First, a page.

Date of Award

12-19-2003

Degree Type

Dissertation

Degree Name

Ph.D.

Degree Program

Political Science

Department

Political Science

Major Professor

Shull, Steven

Second Advisor

Hadley, Charles

Third Advisor

Day, Christine

Fourth Advisor

Burby, Raymond

Fifth Advisor

Howell, Susan

Abstract

This dissertation examines inspector discretion and industry compliance in the street-level implementation of building codes. In particular, this study examines the effects that agency-level, individual-level, and environmental variables have on the choice of inspectors to exercise discretion. Unique to this study is the examination of policy congruence between building departments and street-level inspectors as a predictor of industry compliance with regulatory policy. In addition, the various effects of building department enforcement philosophies, departmental capacity for enforced compliance, and environmental variables are considered. The findings indicate that regulatory policy implementation and impact are complex phenomena. There is no single, best predictor for determining what influences inspector behavior and industry compliance. Rather, this study shows that it is a multiplicity of factors, in concert, that shape regulatory outputs and outcomes. From this dissertation we can learn lessons that can be applied to other policy areas to create a better understanding of inspector discretion, improve industry compliance with regulations, and achieve more effective street-level implementation and understanding of policy impact.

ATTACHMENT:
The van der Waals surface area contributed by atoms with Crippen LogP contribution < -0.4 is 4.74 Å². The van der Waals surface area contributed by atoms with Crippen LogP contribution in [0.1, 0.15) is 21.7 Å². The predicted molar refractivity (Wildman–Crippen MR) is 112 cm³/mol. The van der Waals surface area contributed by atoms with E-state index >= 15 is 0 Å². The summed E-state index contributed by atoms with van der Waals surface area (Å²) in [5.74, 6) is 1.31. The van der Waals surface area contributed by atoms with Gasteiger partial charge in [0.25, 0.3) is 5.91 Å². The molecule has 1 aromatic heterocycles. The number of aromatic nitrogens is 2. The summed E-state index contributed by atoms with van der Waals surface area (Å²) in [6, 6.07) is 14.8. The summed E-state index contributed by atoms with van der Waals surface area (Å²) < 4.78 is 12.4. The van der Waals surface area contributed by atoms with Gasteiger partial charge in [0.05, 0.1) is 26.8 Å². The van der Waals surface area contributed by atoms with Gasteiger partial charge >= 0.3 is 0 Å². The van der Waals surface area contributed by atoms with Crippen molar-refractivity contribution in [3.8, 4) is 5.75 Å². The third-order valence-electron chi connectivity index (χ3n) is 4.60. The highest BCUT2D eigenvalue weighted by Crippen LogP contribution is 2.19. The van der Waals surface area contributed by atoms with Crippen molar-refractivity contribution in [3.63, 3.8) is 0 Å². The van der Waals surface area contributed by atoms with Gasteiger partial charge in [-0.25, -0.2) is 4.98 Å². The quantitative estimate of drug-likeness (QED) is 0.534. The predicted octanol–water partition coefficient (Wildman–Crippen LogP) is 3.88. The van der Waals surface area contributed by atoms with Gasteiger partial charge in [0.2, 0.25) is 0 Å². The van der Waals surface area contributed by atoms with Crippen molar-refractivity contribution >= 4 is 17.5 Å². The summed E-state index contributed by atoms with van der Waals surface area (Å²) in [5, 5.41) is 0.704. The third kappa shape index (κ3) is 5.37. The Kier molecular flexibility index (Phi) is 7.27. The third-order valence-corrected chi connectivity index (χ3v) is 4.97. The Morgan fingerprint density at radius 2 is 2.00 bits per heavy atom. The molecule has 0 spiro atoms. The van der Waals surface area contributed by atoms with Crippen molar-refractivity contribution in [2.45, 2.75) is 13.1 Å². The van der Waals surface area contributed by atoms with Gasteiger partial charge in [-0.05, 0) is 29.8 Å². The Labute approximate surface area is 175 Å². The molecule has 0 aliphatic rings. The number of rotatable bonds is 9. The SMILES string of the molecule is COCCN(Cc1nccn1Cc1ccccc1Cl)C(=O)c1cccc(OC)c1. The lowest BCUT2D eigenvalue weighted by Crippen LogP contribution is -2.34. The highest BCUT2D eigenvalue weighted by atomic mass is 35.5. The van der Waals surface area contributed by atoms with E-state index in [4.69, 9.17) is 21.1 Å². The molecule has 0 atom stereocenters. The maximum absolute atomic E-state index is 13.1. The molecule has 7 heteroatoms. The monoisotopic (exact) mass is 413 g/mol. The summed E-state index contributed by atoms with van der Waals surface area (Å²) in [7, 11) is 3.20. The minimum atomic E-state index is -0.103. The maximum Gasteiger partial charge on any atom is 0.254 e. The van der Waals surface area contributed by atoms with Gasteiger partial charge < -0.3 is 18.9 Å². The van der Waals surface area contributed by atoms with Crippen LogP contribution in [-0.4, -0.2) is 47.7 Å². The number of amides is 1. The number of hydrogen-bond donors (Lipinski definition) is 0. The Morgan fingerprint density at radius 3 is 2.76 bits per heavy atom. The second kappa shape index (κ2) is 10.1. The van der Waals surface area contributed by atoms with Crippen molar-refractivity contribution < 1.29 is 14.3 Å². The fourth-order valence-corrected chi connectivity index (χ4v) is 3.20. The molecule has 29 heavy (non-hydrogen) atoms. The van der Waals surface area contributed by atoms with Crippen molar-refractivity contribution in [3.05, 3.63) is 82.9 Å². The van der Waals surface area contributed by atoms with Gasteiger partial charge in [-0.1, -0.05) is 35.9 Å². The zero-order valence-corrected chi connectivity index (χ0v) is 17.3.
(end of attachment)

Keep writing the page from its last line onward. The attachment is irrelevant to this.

Rights

The University of New Orleans and its agents retain the non-exclusive license to archive and make accessible this dissertation or thesis in whole or in part in all forms of media, now or hereafter known. The author retains all other ownership rights to the copyright of the thesis or dissertation.

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